There are, of course, no 2022 World Cup qualifiers taking place in South America during these FIFA international dates as the COVID-19 pandemic forced a suspension, largely based on the worrying situation in Brazil. Chile, though, are using the time to fix up a couple of friendlies: Next week they face Ecuador, while on Friday night in Rancagua they won 2-1 over Bolivia.
There was little opportunity to play international matches in South America last year. The first four rounds of the marathon CONMEBOL World Cup qualification campaign were played, but there was no space for anything else. In fact, the match between Chile and Bolivia was the first friendly featuring a South American side since November 2019.
The game also marked the debut of Chile's new coach, the experienced Uruguayan Martin Lasarte. The position had become vacant because Colombia sacked their coach, former Real Madrid boss and Manchester United assistant Carlos Queiroz, and Chile's highly regarded Reinaldo Rueda found the idea of taking charge of his native Colombia more attractive than staying with Chile.
Rueda went home, and after spending a while looking round for more high-profile replacements, Lasarte was chosen based on a track record that is solid rather than spectacular, a salary that is not exorbitant and considerable knowledge of Chilean football.
It is not hard to understand why Rueda jumped ship. Chile are living through the hangover after the golden years. The Copa America triumphs of 2015 and 2016 were the team's first pieces of silverware. Expectations have been raised and it is hard to see how the current Chile side can live up to them.
There have been two problems. First, the golden generation have aged together. Second, the failure to qualify for the last World Cup opened up strains in what had always been a difficult dressing room. Arturo Vidal and Alexis Sanchez have long vied for supremacy, and missing out on the 2018 World Cup in Russia sparked an ugly spat between Vidal and goalkeeper Claudio Bravo.
The immediate solution was to drop Bravo. But after the 2019 Copa America it was decided that the team still needed him and he was recalled. On Friday, with neither Vidal or Sanchez available, Bravo was restored as captain for the first time since 2017. It was as if Lasarte was proclaiming a new era; the arguments of the past belong to the past.
But there is still space for Bravo in this new era, even though the Real Betis keeper is approaching 38 years old, and there is also room for the recall of another veteran.
Luis Jimenez is an elegant playmaker who had an unsuccessful loan spell with West Ham in the Premier League back in 2009-10. Now playing in Chile, after wandering all over the globe, he has been in fine form for Santiago side Palestino and his nickname of "the wizard" has never suited him better.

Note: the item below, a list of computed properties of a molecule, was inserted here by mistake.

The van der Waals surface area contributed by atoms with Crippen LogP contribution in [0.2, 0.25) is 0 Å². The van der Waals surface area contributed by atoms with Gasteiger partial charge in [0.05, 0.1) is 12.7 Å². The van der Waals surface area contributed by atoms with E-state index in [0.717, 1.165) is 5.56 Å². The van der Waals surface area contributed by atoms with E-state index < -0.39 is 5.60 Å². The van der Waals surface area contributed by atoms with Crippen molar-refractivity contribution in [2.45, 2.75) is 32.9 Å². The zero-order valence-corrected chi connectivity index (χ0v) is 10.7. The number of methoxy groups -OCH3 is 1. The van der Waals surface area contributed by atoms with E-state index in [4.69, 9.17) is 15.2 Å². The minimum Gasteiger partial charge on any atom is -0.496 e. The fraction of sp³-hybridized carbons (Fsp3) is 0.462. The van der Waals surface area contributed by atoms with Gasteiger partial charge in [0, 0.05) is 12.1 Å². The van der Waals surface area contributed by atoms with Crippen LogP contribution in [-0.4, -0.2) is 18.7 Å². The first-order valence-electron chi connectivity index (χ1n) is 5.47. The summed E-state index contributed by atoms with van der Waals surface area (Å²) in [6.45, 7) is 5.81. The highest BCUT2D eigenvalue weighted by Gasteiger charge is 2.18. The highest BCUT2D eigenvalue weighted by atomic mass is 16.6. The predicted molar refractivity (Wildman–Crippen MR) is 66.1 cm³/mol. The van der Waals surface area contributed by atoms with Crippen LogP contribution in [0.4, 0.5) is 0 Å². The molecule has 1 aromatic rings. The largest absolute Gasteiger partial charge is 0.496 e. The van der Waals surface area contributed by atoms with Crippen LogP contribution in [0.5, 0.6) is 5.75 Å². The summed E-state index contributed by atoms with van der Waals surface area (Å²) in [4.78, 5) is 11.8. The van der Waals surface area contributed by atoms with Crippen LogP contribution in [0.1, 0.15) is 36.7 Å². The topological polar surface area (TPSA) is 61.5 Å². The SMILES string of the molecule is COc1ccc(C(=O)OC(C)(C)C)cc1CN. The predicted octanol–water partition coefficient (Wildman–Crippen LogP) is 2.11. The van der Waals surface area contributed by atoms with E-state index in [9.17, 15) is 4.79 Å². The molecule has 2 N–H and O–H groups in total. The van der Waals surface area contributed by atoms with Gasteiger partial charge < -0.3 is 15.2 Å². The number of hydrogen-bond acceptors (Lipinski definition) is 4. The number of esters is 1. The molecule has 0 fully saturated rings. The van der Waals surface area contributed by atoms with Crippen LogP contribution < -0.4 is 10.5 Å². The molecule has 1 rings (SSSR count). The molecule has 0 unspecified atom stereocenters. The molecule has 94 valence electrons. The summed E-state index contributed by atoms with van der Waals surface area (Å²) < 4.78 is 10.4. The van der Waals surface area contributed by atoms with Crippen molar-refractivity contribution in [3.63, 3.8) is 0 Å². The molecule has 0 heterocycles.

Jimenez's previous game for his country was a friendly against France in August 2011, when he was substituted at half-time in a 1-1 draw. On Friday, he began the Lasarte era as a roving centre-forward in a 4-3-3. The idea was clear: Lasarte was looking for plenty of width, with the pacy duo of Fabian Orellana and Jean Meneses working the flanks, and Jimenez was there to coordinate things, to drop deep and allow the wingers to stay high, to link the play and occasionally to make a nuisance of himself in the penalty area.
It took him little more than 10 minutes to open the scoring. He won a free kick on the Chilean right and Orellana's delivery deflected off a defender, falling for Jimenez to beat the keeper with a neat left turn and shot. If the goal scored vindicated Lasarte's decision to recall Jimenez, the coach would have been even more pleased with the second goal. Cesar Pinares broke through from midfield and slipped a pass left to Meneses, attacking the left edge of the penalty area; he went inside and then outside the defender, making space to plant a left footed shot inside the far corner.
In between came a Bolivian equaliser -- one which, from the point of view of an ex-defender like Lasarte, must be a cause for concern. Defending in the air has caused Chile problems for years and, once more, their defence was beaten from a corner as centre-forward Marcelo Martins Moreno climbed above them to score with a powerful header. A taller goalkeeper (or a younger Bravo) might have been able to tip it over, but it squeezed in under the bar.
Bolivia made a late rally, and the home defence found it hard to handle the physicality of the Bolivian centre forward. Seeking an equaliser, the Bolivian bench howled in protest that Martins Moreno was fouled inside the area, but the referee was unconvinced and Chile hung on.
Chile under Lasarte are off to a winning start and, in this low profile way, international football in South America is up and running again in 2021.